So, my $9.99 sleep meds were $.50 today because Medicaid. Yay!
It is a yay they’re finally doing right by you!
This is why we need the single-payer coverage system. Christa shouldn’t have ever been paying the $9.99 for this med in the first place. Partly because she can’t afford it, living with a disabling condition, but because those drugs aren’t really worth $9.99. If you have insurance, even though the pharmacy puts “Your insurance saved you $9.49”, that doesn’t mean your insurance paid $9.49. Your insurance has a contract of acceptable costs, and chances are if you look at your benefits statement when it arrives, the insurance company has negotiated a payment of closer to $4.00 for that med, and medicaid and medicare are likely paying less that $2. So, your insurance saved YOU that amount, but it didn’t pay that amount. If you’re uninsured, you aren’t entitled to that discount in any way, shape, or form.
Walgreens does have a discount program that I use which is $25 per year, and it saves me 20%+ on prescriptions. It pays for itself in just a few prescriptions. It’s not their way of being nice to me: It’s their way of ensuring I do business with them. But you know what? They DON’T do $4/mo $10/3mo generics like the grocery stores do. For one of my prescriptions, even with the discount card, it costs $8.32/mo, so I split my prescriptions between 2 places.
Seriously , look at your benefit explanation statements sometime. If you have a surgery, you’ll see $40,000 reduced to “allowable amount under insurance $3,800”. In order to do business with the various insurance companies, the healthcare providers negotiate acceptable amounts for various services. In order to make up for those hard-fought contracts, the healthcare provider, be it doctor, hospital, pharmacy, etc. charges uninsured patients with higher amounts than they accept from even the most generous-spending companies. It’s just business.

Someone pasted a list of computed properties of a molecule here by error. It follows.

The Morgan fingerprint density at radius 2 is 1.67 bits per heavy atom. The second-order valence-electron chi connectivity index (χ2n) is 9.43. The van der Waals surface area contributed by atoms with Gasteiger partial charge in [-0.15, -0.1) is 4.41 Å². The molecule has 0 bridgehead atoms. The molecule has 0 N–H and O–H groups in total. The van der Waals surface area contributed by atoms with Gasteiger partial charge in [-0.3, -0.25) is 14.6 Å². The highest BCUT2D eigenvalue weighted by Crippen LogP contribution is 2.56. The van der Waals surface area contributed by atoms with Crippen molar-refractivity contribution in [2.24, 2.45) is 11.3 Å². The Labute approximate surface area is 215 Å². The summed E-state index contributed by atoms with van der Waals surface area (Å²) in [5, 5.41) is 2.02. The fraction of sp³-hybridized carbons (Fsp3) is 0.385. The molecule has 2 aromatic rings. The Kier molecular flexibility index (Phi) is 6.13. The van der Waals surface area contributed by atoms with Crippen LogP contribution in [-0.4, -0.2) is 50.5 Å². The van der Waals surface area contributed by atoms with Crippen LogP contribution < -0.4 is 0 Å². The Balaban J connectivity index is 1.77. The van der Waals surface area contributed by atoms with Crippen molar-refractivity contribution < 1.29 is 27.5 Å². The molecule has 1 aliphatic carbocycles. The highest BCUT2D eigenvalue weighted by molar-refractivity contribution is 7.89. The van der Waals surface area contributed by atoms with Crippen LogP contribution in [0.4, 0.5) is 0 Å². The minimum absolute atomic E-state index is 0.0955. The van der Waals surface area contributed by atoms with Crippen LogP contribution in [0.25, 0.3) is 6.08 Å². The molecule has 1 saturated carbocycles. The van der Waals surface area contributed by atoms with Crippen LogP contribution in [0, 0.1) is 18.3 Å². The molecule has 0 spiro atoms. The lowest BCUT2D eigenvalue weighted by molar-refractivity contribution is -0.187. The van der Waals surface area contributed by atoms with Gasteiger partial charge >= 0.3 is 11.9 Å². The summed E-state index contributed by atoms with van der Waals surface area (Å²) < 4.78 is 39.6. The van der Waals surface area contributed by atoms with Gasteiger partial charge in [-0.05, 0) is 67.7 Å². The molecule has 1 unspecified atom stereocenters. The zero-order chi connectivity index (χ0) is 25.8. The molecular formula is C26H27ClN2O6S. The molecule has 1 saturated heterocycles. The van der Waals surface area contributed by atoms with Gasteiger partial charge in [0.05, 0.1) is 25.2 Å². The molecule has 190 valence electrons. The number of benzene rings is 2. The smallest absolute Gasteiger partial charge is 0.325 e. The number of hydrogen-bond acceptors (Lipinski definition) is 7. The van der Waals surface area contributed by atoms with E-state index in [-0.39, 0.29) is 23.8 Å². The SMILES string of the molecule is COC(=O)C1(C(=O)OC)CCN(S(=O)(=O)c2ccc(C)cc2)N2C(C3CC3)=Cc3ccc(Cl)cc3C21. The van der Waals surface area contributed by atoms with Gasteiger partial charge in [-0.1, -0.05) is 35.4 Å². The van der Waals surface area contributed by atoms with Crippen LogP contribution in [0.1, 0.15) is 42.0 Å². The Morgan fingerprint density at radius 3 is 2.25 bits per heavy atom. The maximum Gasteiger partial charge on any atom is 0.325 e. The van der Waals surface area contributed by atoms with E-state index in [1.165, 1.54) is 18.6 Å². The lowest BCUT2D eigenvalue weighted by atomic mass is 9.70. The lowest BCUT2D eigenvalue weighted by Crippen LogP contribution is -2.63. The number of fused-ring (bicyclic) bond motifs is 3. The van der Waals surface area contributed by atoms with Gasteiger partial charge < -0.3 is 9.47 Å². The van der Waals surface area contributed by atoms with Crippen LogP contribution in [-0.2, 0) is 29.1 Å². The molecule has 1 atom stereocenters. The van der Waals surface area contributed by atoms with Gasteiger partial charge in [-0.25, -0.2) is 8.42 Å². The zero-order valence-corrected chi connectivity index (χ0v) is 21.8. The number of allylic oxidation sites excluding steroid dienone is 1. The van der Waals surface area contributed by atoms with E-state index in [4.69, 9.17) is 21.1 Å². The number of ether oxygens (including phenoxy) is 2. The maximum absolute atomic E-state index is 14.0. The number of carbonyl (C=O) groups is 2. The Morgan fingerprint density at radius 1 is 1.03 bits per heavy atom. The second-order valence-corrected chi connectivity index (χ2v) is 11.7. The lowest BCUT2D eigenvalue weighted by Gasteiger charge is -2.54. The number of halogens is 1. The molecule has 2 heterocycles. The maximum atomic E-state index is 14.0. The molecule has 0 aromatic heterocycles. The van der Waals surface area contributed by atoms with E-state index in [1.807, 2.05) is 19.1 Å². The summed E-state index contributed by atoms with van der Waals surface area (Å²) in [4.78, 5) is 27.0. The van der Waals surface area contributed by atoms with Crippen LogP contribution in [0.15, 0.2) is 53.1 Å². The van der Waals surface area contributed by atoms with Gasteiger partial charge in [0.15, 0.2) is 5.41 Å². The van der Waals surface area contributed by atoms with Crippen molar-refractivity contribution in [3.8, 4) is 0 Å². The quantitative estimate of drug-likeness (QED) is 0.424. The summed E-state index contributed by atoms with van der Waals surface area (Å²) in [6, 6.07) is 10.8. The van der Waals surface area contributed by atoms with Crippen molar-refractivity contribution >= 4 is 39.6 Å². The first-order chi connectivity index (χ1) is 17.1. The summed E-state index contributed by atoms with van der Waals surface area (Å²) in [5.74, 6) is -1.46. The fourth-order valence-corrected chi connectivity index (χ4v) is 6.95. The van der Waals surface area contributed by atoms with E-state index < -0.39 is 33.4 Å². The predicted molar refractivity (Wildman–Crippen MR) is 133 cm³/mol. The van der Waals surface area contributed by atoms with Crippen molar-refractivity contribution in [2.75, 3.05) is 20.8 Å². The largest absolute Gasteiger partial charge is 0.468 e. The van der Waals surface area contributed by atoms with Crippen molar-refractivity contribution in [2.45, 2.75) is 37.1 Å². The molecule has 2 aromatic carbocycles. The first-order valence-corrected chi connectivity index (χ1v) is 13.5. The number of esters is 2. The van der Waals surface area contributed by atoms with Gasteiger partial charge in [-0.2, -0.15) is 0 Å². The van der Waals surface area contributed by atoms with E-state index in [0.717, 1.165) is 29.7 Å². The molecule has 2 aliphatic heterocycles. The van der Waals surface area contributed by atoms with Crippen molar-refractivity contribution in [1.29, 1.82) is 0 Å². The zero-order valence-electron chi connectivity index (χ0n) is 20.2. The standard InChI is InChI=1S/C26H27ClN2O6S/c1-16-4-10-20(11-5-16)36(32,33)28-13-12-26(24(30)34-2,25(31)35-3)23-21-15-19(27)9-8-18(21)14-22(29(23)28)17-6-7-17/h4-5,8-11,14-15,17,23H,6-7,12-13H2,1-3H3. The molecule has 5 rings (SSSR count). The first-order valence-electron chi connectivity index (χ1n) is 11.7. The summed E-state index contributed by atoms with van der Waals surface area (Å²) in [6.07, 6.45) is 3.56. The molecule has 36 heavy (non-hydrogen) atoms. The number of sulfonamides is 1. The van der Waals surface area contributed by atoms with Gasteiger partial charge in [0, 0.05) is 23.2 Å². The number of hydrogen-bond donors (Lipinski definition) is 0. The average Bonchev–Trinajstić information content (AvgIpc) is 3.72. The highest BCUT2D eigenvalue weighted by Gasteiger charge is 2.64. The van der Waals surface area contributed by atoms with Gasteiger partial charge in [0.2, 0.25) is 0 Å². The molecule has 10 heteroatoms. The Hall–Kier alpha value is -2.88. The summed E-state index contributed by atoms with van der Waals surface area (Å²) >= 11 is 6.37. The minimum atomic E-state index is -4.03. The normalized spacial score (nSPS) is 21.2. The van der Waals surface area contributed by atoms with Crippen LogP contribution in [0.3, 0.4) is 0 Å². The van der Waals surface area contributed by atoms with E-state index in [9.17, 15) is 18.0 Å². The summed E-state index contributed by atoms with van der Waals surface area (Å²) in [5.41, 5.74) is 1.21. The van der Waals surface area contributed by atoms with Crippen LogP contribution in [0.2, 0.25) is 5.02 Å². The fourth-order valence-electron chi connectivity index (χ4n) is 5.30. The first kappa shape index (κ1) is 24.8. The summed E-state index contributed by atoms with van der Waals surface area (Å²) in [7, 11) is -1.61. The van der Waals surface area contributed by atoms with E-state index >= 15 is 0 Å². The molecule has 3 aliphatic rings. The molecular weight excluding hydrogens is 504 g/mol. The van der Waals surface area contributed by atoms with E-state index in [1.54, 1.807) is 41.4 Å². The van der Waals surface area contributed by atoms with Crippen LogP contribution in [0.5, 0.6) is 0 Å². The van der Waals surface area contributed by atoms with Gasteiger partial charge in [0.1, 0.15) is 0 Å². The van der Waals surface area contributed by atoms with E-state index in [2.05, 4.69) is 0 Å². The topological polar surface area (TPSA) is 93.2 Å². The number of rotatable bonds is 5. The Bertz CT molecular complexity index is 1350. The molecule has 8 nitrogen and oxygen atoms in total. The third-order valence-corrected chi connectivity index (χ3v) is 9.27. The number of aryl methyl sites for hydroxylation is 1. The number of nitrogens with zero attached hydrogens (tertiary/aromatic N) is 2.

It’s why the current healthcare reform is not enough. So many other countries have figured it out; even VERY capitalistic-economy countries. It’s not Socialism. It’s better money management. Because, as I’ve stated before, those of us without insurance are the most likely to not seek medical attention until it’s become an expensive-to-treat condition. And those without insurance are most likely to not be able to afford those non-discounted charges. Eventually those unpaid charges are written-off. That forfeited money can’t just be ignored by the healthcare providers: They have to recoup it to pay their employees/providers that were there for the treatment somehow. So they raise their fees again, including their negotiated contracts with insurance, and everyone with insurance ends up covering all this written-off unnecessarily-expensive healthcare.
It’s awesome that we can get this covered for people who qualify. However, we need to take care of everyone. But yeah, I’m glad that people like Christa don’t have to choose between food or medicine. A friend of mine’s mom can’t afford her life-sustaining meds any more. All of her retirement money has been spent on it.
*Sorry for hijacking your joyous post. It just makes me mad that it took so long for you to get the relief to which you should simply be entitled.